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Why industrial clusters will shrug off US tariff row

By David Blair | China Daily | Updated: 2019-06-17 09:43
Staff of Remebot, a Zhongguancun, Beijing-based producer of orientation and navigation robots for neurosurgery, fine tune the equipment on May 10, 2018. [Photo/Xinhua]

Industrial clusters around China aren't going anywhere, regardless of what happens in the ongoing tariff disputes.

It might seem easy to move a factory, but many industries are so reliant on a complex local network of specialized suppliers, industry-specific workers, easy access to customers that it is hard to leave an area, even if costs rise.

There are hundreds of these specialized industrial clusters around China - largely made up of small private companies. Will US tariffs cause industries to leave China?

Since less than 20 percent of Chinese exports go to the US, it is implausible that a large-scale movement of industry could be driven by such tariffs.

With such a small portion of the total market, factories that moved to other countries just to avoid tariffs are likely to be small and unable to achieve efficient economies of scale.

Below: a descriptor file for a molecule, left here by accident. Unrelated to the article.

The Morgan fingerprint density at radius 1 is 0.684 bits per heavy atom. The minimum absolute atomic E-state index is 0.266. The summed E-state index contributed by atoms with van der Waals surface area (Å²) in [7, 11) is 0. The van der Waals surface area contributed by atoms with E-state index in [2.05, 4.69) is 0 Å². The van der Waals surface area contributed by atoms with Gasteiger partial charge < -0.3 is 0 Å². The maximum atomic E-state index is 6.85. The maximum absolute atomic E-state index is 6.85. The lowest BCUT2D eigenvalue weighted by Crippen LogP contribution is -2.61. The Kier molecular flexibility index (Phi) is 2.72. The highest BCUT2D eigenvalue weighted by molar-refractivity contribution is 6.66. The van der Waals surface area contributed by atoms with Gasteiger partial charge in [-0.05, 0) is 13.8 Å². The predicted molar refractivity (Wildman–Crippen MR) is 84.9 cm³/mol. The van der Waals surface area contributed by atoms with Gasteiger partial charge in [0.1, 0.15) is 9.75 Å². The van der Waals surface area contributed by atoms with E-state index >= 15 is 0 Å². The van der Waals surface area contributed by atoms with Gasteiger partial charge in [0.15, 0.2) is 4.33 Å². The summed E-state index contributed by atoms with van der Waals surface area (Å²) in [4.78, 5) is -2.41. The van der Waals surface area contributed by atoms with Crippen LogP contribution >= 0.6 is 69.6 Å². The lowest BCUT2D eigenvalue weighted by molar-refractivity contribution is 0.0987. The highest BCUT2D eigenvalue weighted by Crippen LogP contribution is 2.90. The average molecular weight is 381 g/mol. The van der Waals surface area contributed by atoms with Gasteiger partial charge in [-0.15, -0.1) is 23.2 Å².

More importantly, Chinese industrial clusters, which have been built up over the past 40 years, would be impossible to re-create elsewhere, except over a very long time.

Cluster theory argues that companies and workers are drawn to places where their industries reach a critical mass in the production of one type of good. "The enduring competitive advantages in a global economy lie increasingly in local things - knowledge, relationships, motivation - that distant rivals cannot match," according to Harvard Business School professor Michael Porter, who initially developed the theory.

Silicon Valley in California is a prototype of a cluster. It is a crowded, difficult and expensive place to live or run a business. Why don't tech companies just go somewhere else? The ecosystem of suppliers, venture capitalists, workers, and networking opportunities found there would be hard to replicate elsewhere.

Many cities and countries have tried to replicate it, but most have had little success. Over the past 10 years, Beijing's Zhongguancun has become perhaps the most successful attempt to create another software tech cluster.

Clusters don't develop because a region has some kind of natural comparative advantage in the industry - it's more a combination of history, luck, and government policies.

There is no particular reason that America's movie industry is in Los Angeles, but, since the movie cluster is there, it would be very hard for a company or worker in the film industry to locate elsewhere.